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6 weeks chicks wont go in coop - now its rainy and 50 degrees

post #1 of 6
Thread Starter 

First time chicken mom.   I am worried about my 6 week old chicks not going in their coop...only been in the new run for 3 days - and last 3 nights I have had to put them in coop.   Waited last night until well after dark hoping they would find their way only to find them all piled up along the run wall trying to keep warm.

 

Today is has been raining all day.  Now almost completely dark, raining harder and about 50 degrees outside.   They will not come out from under the coop...it is raised off the ground and fenced on 3 sides.   They first ran to me but as soon as raindrops fell on them they ran back under.   I do not want to crawl in mud and poop to try and get them out from under the coop.

 

Are they ok to leave out, will they figure out that they should go inside?

 

Worried about my new babies...any and all help appreciated.

 

Tracy

post #2 of 6

If at all possible, once you get them in the coop - leave them in there for a few days.  Give them access to food/water and let them learn where there new home is (assuming they just moved from an indoor brooder?)

On vaccinating v/s Marek's Disease - ( here & here )
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On vaccinating v/s Marek's Disease - ( here & here )
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post #3 of 6

If you can fit under there, go under there and get them.  They should go to their coop just before dusk every day.  In taking care of working animals, especially chickens...the worse the weather is, the more likely it is you are out there getting covered in mud making things right.  It is just how it is, when it is the coldest, and wettest and stormiest is always when something goes wrong and has to be fixed or taken care of, that is just how it seems to go.  Invest in a whole rain suit... you'll use it eventually ;)

 

It might take them awhile still before one of them becomes the leader and takes them all to the coop every night, until then...you are the rooster, and you take them into the coop.  And cover up the 4th side under the coop unless you want to get back in there again ;)  Their instinct is that that is a really safe place. 

 :cd

We raise broilers in the spring & Turkeys in the summer/fall. We also have dominiques, Easter Eggers, silkies, barnyard specials, red sex links, silver laced wyandottes, buff orpingtons, light brahmas, blue cochin, & polish. All loved by a toddler & brindle boxer. 4 generations on one farm 😊 We have a couple cows and 5 pigs, too!
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We raise broilers in the spring & Turkeys in the summer/fall. We also have dominiques, Easter Eggers, silkies, barnyard specials, red sex links, silver laced wyandottes, buff orpingtons, light brahmas, blue cochin, & polish. All loved by a toddler & brindle boxer. 4 generations on one farm 😊 We have a couple cows and 5 pigs, too!
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post #4 of 6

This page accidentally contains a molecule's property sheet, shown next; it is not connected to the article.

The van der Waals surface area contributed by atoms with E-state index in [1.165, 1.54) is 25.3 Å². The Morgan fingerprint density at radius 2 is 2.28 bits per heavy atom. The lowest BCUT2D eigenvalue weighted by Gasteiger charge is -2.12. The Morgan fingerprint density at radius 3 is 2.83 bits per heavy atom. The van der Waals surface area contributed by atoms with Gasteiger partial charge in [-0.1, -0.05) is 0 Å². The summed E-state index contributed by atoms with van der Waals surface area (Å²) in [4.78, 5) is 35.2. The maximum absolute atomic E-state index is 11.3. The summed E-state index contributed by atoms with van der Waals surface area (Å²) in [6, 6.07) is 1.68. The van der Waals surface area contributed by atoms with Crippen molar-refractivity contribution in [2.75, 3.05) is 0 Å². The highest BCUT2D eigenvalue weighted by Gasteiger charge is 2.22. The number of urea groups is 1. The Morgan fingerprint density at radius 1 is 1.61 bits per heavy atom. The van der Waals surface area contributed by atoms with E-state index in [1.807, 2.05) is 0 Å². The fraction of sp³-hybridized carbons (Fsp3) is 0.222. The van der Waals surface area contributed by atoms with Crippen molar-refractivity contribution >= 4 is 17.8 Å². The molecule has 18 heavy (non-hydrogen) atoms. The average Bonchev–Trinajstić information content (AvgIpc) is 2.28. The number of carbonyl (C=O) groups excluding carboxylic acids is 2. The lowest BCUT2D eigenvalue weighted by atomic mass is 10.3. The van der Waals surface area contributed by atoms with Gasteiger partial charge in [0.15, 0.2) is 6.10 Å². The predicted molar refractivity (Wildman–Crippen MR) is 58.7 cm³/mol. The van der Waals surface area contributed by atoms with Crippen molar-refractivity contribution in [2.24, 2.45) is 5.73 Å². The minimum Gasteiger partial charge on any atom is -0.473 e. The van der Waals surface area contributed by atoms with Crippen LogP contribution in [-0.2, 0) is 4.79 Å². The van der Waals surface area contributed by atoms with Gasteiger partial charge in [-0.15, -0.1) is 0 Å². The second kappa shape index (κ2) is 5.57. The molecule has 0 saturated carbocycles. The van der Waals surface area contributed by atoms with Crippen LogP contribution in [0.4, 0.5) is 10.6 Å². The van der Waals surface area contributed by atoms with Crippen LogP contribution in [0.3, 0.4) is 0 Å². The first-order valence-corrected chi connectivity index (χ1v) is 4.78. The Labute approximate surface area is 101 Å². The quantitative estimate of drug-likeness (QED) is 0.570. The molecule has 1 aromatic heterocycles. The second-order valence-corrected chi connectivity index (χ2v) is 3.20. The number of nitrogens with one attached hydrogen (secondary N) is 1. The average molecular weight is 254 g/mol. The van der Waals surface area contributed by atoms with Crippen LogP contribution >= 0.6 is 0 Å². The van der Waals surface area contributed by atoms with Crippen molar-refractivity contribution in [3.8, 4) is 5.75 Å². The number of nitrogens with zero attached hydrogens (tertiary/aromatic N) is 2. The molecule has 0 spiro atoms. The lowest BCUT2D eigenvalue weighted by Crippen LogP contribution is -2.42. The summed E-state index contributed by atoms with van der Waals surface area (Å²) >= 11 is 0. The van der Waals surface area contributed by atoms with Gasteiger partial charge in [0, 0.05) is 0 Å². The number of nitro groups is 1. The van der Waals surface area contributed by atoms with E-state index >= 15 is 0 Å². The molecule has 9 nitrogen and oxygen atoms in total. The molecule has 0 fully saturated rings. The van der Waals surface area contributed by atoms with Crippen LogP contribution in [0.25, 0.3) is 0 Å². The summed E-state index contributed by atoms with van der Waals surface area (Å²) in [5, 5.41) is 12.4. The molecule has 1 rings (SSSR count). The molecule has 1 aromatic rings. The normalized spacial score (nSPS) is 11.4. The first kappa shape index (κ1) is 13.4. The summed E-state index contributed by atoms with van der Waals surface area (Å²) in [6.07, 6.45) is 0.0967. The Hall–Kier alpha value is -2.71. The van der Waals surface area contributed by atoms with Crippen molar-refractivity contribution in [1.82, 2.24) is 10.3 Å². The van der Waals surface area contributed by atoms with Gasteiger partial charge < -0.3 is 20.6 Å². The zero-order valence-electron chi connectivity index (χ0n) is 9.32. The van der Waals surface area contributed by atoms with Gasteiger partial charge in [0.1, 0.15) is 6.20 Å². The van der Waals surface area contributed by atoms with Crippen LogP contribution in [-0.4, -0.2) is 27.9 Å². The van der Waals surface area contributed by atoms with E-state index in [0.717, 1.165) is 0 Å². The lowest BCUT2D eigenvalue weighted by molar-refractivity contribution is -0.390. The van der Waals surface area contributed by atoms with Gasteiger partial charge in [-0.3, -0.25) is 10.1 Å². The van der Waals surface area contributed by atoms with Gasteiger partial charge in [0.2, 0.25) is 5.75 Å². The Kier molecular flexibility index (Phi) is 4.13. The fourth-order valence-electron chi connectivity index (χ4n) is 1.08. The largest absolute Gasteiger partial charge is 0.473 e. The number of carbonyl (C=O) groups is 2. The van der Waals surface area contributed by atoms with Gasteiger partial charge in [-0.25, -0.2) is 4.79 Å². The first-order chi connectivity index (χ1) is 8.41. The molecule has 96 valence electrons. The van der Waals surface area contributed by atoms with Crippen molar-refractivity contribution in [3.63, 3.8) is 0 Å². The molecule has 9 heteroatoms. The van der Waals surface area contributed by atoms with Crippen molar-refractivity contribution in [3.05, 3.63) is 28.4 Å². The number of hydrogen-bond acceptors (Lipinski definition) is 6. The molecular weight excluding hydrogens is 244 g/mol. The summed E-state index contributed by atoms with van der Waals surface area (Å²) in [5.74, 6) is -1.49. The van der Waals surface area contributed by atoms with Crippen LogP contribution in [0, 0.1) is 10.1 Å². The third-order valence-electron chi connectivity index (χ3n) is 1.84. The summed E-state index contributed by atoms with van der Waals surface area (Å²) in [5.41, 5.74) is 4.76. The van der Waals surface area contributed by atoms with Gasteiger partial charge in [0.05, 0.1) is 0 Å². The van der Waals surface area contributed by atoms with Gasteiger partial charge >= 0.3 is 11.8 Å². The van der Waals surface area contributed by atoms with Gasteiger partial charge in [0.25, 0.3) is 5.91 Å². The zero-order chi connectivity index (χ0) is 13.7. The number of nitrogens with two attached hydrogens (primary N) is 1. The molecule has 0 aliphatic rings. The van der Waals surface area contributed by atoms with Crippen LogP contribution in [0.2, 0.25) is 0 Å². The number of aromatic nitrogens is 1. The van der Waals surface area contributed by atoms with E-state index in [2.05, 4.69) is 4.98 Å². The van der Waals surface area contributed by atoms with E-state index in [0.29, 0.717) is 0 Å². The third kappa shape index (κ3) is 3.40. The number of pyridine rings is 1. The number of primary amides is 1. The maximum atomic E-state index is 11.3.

Thread Starter 

rain slowed and they huddled in same corner as last night.  I put flashlight in coop and placed them all on the coop ramp.   1 of the 6 got the hint without physical guidance.

 

I will definitely keep them in the coop for the next 4-5 days and try this again.

 

At least next batch - currently a week old - should just be able to watch and learn from this batch.....if i can get them to get it!

 

Thanks!

post #5 of 6

Might want to fence off the 'under coop'.

I fenced part of the run under the coop(24-30" high), but only 4 feet deep so I wouldn't have to crawl as far if needed.

 

The next group of chicks may be kept out of the coop by the first group......

.....think now about how you plan to integrate the 2 groups.

The first group will not likely welcome the new group with gentle lessons of how to cope.

Great article on VENTILATION, one of THE MOST IMPORTANT aspects of coop design.

Fantastic treatise to help decide how much SPACE your chickens need.

 

Chicken math is not just 'addition'...but also should include Division, Multiplication and especially Subtraction!!!

 

Quoting centrarchid:

"Make every effort to understand your chicken's biology and the environment that supports it."

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Great article on VENTILATION, one of THE MOST IMPORTANT aspects of coop design.

Fantastic treatise to help decide how much SPACE your chickens need.

 

Chicken math is not just 'addition'...but also should include Division, Multiplication and especially Subtraction!!!

 

Quoting centrarchid:

"Make every effort to understand your chicken's biology and the environment that supports it."

Reply
post #6 of 6
Thread Starter 
I was keeping food under coop to keep bugs out of coop and to keep food dry.

The littles are not going to the coop for another month. Hopefully my first group has coop identified as home by then.

Feed store said wire off part of run and coop when introducing the littles for at least a week so they can get to know each other. My older ones are all so close and no particular bird is showing any type of leadership role.
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